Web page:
Logistic discriminant analysis improves diagnostic accuracy of exercise testing for coronary artery disease in women.
BACKGROUND Diagnostic accuracy of the exercise electrocardiogram in women has been shown to be limited for the detection of coronary artery disease. New diagnostic methods based on computer analysis of the exercise electrocardiogram and multivariate analysis have improved the diagnostic value of exercise testing in male subjects. The aim of the present study was to assess whether the diagnostic value of exercise testing can be enhanced in women by using multivariate analysis of exercise data.
METHODS AND RESULTS Between 1978 and 1984, 135 infarct-free women underwent exercise testing and coronary angiography. Significant coronary artery disease was present in 41% of the patients. In this first group, maximal exercise variables were submitted to a stepwise logistic analysis. Work load, heart rate, and ST60X were selected to build a diagnostic model. The model was tested in a second group of 115 catheterized women (significant coronary artery disease in 47%) and of 76 volunteers. We compared the present model with conventional analysis of the exercise electrocardiogram, with ST changes adjusted for heart rate, and with a previously described analysis. In both groups, sensitivity was better with the present model (66% and 70%) than by conventional (68% and 59%) and by the previously described analysis (57% and 44%) without a loss of specificity (85% and 93%). Receiver-operator characteristic curves showed also a better diagnostic accuracy with the present model.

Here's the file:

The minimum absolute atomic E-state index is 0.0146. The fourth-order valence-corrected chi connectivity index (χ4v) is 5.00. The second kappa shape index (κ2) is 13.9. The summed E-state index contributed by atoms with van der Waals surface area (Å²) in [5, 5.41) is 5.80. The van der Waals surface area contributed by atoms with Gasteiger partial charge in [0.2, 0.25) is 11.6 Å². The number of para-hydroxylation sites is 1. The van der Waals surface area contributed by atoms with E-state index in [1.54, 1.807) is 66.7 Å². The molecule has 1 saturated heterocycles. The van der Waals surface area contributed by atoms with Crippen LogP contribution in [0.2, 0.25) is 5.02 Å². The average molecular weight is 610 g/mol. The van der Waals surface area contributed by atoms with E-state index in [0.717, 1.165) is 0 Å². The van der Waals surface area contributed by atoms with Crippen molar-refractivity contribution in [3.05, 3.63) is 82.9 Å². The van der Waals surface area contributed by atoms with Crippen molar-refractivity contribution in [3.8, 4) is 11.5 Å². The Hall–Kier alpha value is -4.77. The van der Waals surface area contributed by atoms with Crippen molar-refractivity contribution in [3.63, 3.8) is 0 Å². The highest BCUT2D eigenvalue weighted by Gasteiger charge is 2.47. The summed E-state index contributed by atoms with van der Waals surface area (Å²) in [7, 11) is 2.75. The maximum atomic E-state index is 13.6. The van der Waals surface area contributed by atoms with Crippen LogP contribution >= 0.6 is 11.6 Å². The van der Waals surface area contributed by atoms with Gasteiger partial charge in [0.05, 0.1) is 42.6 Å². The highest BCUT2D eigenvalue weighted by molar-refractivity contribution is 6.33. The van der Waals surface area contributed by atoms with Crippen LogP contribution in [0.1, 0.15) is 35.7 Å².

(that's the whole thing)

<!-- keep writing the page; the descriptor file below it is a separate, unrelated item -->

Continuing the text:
CONCLUSIONS In women, logistic analysis of exercise variables improves the diagnostic value of exercise testing. It yields a significantly better sensitivity without a loss of specificity.
- Copyright © 1991 by American Heart Association